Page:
You would have to look very hard to find any good news for Republicans in the new NBC News/Wall Street Journal poll. The Dec. 13-15 survey of 900 adults (736 registered voters) conducted by two of the best in the business—Republican pollster Bill McInturff and his team at Public Opinion Strategies and Fred Yang and his associates at the Democratic firm of Hart Research—found that the percentage of people believing that the country is headed in the right direction was just 29 percent, down from 37 percent last January, 40 percent last February, and 34 percent last April, the last time this question was asked. Respondents who thought the country was on the wrong track rose to 63 percent, significantly higher than the 52 and 51 percent findings in January and February, as well as the 59 percent reading in April. The late Richard Wirthlin, who gained fame as President Reagan’s pollster, used to call this question “the Dow Jones indicator of American politics.”
When asked, “Compared to other years, do you think 2017 was one of the best years for the United States, above average, about average, below average or one of the worst years for the United States?,” just 4 percent picked “one of the best,” 17 percent “above average,” and 25 percent “average.” But 28 percent chose “below average” and 24 percent picked “one of the worst,” meaning that 52 percent felt the year was, at best, below average.
The poll put President Trump’s job-approval rating at 41 percent, up from 38 percent in the last poll in October, with his disapproval rating at 56 percent, down 2 points from the previous poll. These numbers are slightly better for Trump than most other polls. The NBC/WSJ pollsters have conducted extensive research in recent months about who is responding in polls and who isn’t, and concluded that there was a sliver of non-college-educated white men who have been under-sampled in many polls by roughly 3 points. Some in that cohort seem to refuse to participate in polls, which can be fixed by tweaking the weight of the group in the final calculation.
Overall, it is the intensity of the disapproval that should be very concerning to Republicans—24 percent strongly approved of Trump’s performance, 17 percent somewhat approved, 8 percent somewhat disapproved, and 48 percent strongly disapproved. Having two respondents strongly disapproving for every one strongly approving is a revealing result.
For the Republican Party as a whole, 27 percent had a positive view compared to 49 percent who had a negative view. The assessments of the Democrats showed 33 percent holding a positive view and 38 percent with a negative impression. Special Counsel Robert Mueller had a positive rating of 28 percent and a negative reading of 21 percent.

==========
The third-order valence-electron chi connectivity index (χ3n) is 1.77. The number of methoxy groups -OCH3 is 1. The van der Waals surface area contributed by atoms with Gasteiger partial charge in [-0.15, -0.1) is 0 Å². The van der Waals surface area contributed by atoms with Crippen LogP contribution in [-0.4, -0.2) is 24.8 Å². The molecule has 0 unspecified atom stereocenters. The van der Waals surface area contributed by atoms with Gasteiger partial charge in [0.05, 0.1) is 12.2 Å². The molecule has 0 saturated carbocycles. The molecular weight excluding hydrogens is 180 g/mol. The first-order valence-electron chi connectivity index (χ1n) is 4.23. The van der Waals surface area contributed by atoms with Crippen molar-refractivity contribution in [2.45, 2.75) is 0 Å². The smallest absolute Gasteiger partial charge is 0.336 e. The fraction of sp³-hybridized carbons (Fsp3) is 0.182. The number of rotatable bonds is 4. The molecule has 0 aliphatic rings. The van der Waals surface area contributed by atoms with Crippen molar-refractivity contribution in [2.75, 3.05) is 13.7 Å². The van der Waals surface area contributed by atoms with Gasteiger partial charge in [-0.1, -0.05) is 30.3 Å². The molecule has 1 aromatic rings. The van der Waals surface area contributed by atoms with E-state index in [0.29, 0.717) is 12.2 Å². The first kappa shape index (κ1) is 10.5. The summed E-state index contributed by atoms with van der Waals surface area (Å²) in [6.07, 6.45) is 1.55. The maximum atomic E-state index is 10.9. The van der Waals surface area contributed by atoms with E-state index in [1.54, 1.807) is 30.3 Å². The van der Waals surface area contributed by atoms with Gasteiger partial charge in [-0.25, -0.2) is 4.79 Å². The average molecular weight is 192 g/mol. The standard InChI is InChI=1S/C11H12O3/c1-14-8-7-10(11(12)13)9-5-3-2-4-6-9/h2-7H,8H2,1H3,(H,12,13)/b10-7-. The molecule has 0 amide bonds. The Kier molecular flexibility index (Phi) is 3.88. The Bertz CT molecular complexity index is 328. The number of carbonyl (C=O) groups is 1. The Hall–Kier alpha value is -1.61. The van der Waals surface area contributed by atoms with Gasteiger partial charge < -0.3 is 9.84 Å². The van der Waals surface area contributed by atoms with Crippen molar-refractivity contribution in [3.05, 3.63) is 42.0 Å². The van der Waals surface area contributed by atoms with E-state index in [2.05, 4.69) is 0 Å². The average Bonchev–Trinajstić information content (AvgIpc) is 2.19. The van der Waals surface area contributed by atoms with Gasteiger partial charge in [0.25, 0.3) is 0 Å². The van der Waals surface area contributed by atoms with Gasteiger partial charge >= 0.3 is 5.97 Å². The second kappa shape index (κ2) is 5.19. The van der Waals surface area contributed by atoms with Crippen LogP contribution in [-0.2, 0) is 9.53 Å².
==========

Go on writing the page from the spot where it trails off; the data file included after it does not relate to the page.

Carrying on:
On the generic-congressional-ballot question, Democrats had an 11-point advantage among registered voters, 50 to 39 percent. Prior to the last Democratic wave election in 2006, the Democratic advantage was 10 points. Only once in the 53 times that the NBC/WSJ poll has asked that question since October 2009 has the GOP vote been this low, and only once since September 2008 has the Democratic vote been this high.
One needs to go back to September 2008 to find a time when Democrats had both a double-digit lead and were at 50 percent or higher in the generic-congressional-ballot test. It was also true in October 2006, and both years were really good for Democrats. Republicans have dropped to a 2-point deficit even among men (46 to 44 percent), the change driven by men 18 to 49 years of age who now side with Democrats by 19 points. Among all voters in the 18-to-34-year-old group, Republicans trailed by 48 points, 69 to 21 percent. Among white women, Democrats had a 6-point edge (48 to 42 percent), and among suburban women they registered a 16-point advantage (53 to 37 percent). Among those in districts represented by Republican members of Congress, the generic Republican candidate had a lead of just 8 points, 49 to 41 percent; the norm is a GOP lead in low double-digits.
When respondents were asked on a scale of 1 to 10 their interest in next year’s midterm elections, with 10 representing the greatest interest, 59 percent of Democrats chose either 9 or 10, compared to just 49 percent of Republicans. In midterm elections when voter turnout is lower, interest in the election is important.
In an interesting set of four questions, the pollsters asked about whether Trump has made certain issues better or worse, or not made much of a difference. On “America’s standing in the world,” 53 percent said worse, 28 percent said better, and 18 percent chose not much difference. On “bringing the country together,” 57 percent picked worse, 17 percent said better, and 25 percent didn’t see much difference. On “the division and partisanship in politics,” 58 percent said worse, 9 percent said better, and 30 percent didn’t detect much difference. But on the economy, 40 percent said better, 21 percent chose worse, and 35 percent not much difference. That far more people give Trump at least some credit for the economy but still give him a dismal job-approval rating is not a good omen for Republicans hoping that the economy will save their bacon next November.
The poll asked how respondents might vote in the next presidential election if given a choice between Trump and “the Democratic candidate.” Thirty-six percent chose Trump and 52 percent picked the Democrat. A similar gap was evident when the pollsters measured intensity: 18 percent said they “definitely would vote for Trump” and another 18 percent said they would “probably vote for Trump,” while 14 percent said they would probably vote for a Democrat and 38 percent said they would definitely vote for a Democrat. Of course, who Democrats nominate is important. It calls to mind the old joke about the woman being asked, “How’s your husband?” She replied, “Compared to what?”
Image: Kevin Dietsch/picture-alliance/dpa/AP Images